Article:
Dexamethasone Inserts Manage Inflammation and Pain After Cataract Surgery

Ophthalmologist performing cataract surgery
Patients who used the device did not report pain 1 week or 1 month after surgery.

Dexamethasone inserts are a safe and effective option to manage postoperative inflammation in patients after cataract surgery, according to findings published in Clinical Ophthalmology. Further, patients did not report pain 1 week or 1 month post-surgery.

Controlling inflammation after surgery is essential to ensuring a positive patient outcome after cataract surgery. However, using eye drops or adhering to complication medication schedules can be cumbersome for patients.

The US Food and Drug Administration recently approved Dextenza (dexamethasone, Ocular Therapeutix), a sustained-release dexamethasone intracanalicular insert, for the treatment of postoperative ocular inflammation and pain. The insert, which is placed in the canaliculus, contains 0.4 mg of active dexamethasone, providing a sustained, tapered release of the medication for 30 days.

To evaluate the safety and efficacy of the insert, researchers in this retrospective study looked at patients who underwent cataract surgery and received a dexamethasone intracanalicular insert before surgery in one eye (same-day group) and on postoperative day 1 in the other eye (postoperative group). The study included 62 eyes of 31 patients.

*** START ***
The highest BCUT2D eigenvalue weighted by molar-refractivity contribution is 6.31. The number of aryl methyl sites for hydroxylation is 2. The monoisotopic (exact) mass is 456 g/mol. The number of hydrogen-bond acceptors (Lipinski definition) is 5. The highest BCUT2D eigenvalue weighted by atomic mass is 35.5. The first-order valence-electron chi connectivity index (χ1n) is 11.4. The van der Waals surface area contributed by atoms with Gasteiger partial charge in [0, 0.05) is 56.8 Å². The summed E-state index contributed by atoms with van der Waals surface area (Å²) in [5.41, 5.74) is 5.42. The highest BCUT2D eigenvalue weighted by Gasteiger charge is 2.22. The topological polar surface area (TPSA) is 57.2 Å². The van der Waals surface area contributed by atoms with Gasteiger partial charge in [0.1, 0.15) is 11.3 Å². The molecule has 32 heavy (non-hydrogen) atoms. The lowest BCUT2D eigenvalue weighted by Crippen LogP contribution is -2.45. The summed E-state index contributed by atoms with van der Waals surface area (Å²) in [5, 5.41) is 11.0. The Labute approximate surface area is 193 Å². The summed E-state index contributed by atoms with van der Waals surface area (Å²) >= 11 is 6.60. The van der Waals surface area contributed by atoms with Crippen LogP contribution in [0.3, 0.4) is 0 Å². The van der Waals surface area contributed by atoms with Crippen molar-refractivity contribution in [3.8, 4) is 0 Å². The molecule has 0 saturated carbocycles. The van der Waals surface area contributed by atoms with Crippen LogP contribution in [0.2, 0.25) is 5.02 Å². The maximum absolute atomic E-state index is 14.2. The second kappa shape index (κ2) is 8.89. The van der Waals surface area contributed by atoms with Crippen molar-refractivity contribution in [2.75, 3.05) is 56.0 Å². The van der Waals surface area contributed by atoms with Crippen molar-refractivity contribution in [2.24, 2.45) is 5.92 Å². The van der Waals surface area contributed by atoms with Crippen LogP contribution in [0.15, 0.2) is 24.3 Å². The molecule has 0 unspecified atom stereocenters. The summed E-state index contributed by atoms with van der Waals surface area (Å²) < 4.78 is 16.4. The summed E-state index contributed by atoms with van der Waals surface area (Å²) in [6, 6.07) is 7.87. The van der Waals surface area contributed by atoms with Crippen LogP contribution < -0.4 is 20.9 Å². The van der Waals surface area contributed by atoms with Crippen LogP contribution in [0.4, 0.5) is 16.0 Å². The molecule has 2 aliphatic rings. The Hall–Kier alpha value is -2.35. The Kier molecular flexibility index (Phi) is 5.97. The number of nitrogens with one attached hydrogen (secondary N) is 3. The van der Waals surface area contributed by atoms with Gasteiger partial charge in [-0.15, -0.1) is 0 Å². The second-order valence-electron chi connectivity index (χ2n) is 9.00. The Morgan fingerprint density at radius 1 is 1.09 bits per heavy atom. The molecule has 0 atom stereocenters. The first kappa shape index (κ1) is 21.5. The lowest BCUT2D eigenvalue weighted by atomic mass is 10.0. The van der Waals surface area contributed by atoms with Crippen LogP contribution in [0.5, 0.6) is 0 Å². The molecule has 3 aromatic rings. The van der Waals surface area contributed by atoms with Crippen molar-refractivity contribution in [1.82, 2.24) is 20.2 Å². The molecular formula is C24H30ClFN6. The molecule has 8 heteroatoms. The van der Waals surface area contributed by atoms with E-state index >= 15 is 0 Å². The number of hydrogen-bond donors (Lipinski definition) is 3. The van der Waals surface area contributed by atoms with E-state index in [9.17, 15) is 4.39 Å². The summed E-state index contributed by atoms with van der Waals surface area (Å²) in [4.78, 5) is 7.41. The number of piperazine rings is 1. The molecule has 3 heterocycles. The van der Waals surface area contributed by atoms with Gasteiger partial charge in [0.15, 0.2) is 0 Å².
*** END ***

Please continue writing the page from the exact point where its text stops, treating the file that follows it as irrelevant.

One week after surgery, 52% of the eyes (n=16) in the same-day group saw the complete resolution of inflammation, as did 58% (n=18) in the postoperative group, according to investigators. However, 1 eye in the same-day group required additional therapy for rebound inflammation. No eyes in the post-op group required follow-up treatment. In addition, no patients reported pain in either eye 1 week and 1 month after surgery. No implant-related adverse events were reported, according to researchers.

“The results of this study indicate that the dexamethasone depot can be safely inserted preoperatively on the day of surgery or on postoperative day 1 for postoperative control of inflammation,” study authors report. “Both groups demonstrated favorable results with regard to resolution of inflammation, and there was no significant difference in clinical outcomes between the 2 eyes.”

The limitations of this study include its sample size, single-site design, and subjective, non-standardized method of assessing pain. In addition, researchers did not control for patients’ use of topical medications for comparison. 

Disclosure: Some of the study’s authors declared affiliations with biotech, pharmaceutical, and/or device companies. Please see the original reference for a full list of authors’ disclosures.  


Saenz B, Ferguson TJ, Abraham N, et al. Evaluation of same-day versus next-day implantation of intracanalicular dexamethasone for the control of postoperative inflammation and pain following cataract surgery. Clin Ophthalmol. Published online December 7, 2021. doi:10.2147/OPTH.S334297